Attitude towards sexual fidelity 


In a previous post I wrote there was no case brought against a man who killed his wife’s lover if he found them in the act. What I failed to mention is that the Luo feared killing believing it would bring bad omen. 

In the event one was so unfortunate to find the wife in such a compromising situation, you were to pretend you didn’t see. Give the man an opportunity to get away and don’t embarrass the wife by bringing the issue up. Cheating on one’s spouse was not ground for separation.

What I also found strange is what appears to be a contradiction. They had a set out way on returning bride wealth in the event a marriage broke down but a woman who eloped with someone else would still return to her position after several years and be welcomed back. One wonders why have laws or rules on returning bride wealth while at the same time look at marriage as permanent? 

Advertisements

About makagutu

As Onyango Makagutu I am Kenyan, as far as I am a man, I am a citizen of the world

19 thoughts on “Attitude towards sexual fidelity 

  1. Pragmatism? Women as a purchasable object?

    Liked by 1 person

    • makagutu says:

      Maybe pragmatism. I don’t know if they saw women as a purchasable object or we can arrive at that conclusion because of exchange of bride wealth. This thesis maybe slightly hard to defend because there were animals that also came from the bride’s family.
      One of the reasons I ask my women friends who on one hand insist on dowry while demanding equality whether there are aware of the apparent contradiction in their stand.

      Liked by 4 people

  2. >>> “One wonders why have laws or rules on returning bride wealth while at the same time look at marriage as permanent?”

    I don’t know, but I suspect this custom evolved as a matter of practicality (as previously mentioned). Laws reflect what we wish society to be, not what we humans naturally are. Monogamy isn’t a natural trait of humans. We had to build institutions to practice it.

    Liked by 3 people

  3. Tish Farrell says:

    Interesting post, Noel. From what I’ve read about bride price, it’s not really about ‘selling’, more about forging links between the two communities of the bride and groom.This makes it quite difficult to ‘unpick’ if a marriage fails. Also, while bride price might be pledged by the groom’s family, it may not get paid, yet can still stand as a debt after many years. And as you say, a lot of this comes down to practicalities.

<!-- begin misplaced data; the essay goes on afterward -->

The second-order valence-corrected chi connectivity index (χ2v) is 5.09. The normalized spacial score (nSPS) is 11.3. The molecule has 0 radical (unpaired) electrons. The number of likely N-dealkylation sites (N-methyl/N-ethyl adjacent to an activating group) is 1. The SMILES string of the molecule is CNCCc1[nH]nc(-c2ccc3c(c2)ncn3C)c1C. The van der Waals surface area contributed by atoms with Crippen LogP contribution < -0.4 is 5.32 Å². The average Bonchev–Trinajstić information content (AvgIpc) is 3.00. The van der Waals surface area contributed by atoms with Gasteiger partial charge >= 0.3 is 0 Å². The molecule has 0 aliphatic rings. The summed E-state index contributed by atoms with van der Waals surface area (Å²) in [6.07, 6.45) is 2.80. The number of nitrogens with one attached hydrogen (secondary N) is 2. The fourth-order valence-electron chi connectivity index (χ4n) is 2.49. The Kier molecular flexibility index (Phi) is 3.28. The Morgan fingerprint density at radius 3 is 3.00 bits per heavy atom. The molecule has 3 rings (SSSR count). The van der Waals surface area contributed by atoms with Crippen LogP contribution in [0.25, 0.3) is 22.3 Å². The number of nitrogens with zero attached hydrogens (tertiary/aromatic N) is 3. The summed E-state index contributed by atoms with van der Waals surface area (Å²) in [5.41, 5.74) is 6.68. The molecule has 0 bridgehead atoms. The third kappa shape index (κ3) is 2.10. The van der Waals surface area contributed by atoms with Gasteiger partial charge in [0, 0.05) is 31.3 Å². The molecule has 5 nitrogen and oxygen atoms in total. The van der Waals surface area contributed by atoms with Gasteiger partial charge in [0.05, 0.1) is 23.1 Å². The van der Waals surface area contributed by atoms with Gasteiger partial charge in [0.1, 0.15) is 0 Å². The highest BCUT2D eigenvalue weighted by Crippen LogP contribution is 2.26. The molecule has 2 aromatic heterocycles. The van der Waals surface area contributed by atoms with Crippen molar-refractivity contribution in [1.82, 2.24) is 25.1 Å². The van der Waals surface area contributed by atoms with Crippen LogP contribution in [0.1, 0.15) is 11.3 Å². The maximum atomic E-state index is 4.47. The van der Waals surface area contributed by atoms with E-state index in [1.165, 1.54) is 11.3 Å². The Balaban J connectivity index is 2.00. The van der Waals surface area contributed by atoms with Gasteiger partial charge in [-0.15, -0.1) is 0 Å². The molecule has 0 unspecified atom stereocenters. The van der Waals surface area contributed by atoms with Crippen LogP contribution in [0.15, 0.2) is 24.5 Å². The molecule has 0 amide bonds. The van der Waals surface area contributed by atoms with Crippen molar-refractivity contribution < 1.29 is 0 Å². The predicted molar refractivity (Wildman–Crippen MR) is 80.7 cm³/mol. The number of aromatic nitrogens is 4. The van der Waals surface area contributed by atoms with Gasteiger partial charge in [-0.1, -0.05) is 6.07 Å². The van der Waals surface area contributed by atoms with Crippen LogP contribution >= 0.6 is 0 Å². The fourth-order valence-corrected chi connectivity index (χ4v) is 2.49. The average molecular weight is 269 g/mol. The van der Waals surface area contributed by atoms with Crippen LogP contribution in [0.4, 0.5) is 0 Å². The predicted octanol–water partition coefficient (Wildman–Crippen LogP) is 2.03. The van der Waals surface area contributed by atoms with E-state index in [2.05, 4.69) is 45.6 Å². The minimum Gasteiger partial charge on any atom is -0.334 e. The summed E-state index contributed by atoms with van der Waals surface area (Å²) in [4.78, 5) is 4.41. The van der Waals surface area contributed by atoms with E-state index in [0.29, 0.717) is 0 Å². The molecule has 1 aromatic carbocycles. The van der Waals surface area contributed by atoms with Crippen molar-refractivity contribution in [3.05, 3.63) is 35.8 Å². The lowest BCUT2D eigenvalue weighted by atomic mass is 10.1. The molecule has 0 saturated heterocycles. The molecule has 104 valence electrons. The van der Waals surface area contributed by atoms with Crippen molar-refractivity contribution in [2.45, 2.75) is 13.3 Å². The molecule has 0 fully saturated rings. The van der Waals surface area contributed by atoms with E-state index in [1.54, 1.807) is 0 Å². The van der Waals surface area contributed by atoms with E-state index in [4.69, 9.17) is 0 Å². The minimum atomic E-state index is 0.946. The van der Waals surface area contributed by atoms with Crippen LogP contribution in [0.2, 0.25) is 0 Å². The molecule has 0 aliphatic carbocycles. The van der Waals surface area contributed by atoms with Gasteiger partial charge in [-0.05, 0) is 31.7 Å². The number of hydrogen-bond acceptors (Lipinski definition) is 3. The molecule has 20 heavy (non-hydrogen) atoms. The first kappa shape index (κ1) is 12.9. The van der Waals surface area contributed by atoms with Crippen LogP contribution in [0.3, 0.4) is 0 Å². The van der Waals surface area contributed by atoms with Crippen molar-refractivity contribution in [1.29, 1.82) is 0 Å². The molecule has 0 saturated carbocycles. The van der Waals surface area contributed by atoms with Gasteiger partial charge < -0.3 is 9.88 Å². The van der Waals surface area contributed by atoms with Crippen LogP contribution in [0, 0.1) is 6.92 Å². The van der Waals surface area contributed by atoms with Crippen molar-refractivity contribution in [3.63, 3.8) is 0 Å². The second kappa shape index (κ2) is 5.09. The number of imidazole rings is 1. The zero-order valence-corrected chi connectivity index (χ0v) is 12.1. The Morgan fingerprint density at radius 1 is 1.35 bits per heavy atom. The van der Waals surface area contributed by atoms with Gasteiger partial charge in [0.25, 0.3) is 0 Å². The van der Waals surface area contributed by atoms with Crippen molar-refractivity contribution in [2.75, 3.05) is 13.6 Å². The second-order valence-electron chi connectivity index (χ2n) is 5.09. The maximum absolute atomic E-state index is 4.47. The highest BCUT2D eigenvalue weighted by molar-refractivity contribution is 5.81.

Polygamy and wife inheritance likewise have practical purposes, though neither sits easily with a modern mindset. In the past, due to regular cattle raiding and warfare there probably were more marriageable women than men. And if a woman was widowed, there was the matter of family wealth, and the children she had born with the deceased. The clan would not be disposed to see either leave the family compound, hence the ‘inheritance’ of a brother’s widow. It’s all fascinating stuff, but often hard to accept if viewed through the prism of present sensibilities of human/women’s rights etc.

    Liked by 2 people

  4. It’s funny, I’ve had many brides and their families offer me bride wealth to simply stay the hell away from the bride. This all changed, of course, with the advent of restraining orders. 🙂

    Liked by 3 people

  5. Ron says:

    Alright, alright!. I confess to cereal infidelity. Some mornings I have cooked oats with cinnamon, mashed bananas or apple sauce. Other days I eat omelettes with whole grain toast. Occasionally, I’ll have granola with almond milk. And sometimes I’m led far astray by yummy fruit smoothies.

    Mea Culpa!

    Liked by 1 person

  6. shelldigger says:

    I have never given much thought to dowrys (what the hell is the proper plural for dowry anyway?) except that I never really liked the idea in general. Mostly because one woman might be worth one cow and a goat, and another woman might be deemed worthy of a cow, a goat, a few horses, and a mule. I never saw it as fair to the women. Granted I don’t know much on the subject. I just wrote the whole thing off as a cultural oddity that has outlived its usefulness.

    …much like religion.

    Like

    • makagutu says:

      Again, dowry back then was standard. The women were treated equally. Lately, however, many a parent have been known to say their daughter has gone to university and is worth more.
      If anything, it is present day families that treat women as property and not our forefathers

      Like

We sure would love to hear your comments, compliments and thoughts.

Fill in your details below or click an icon to log in:

WordPress.com Logo

You are commenting using your WordPress.com account. Log Out / Change )

Twitter picture

You are commenting using your Twitter account. Log Out / Change )

Facebook photo

You are commenting using your Facebook account. Log Out / Change )

Google+ photo

You are commenting using your Google+ account. Log Out / Change )

Connecting to %s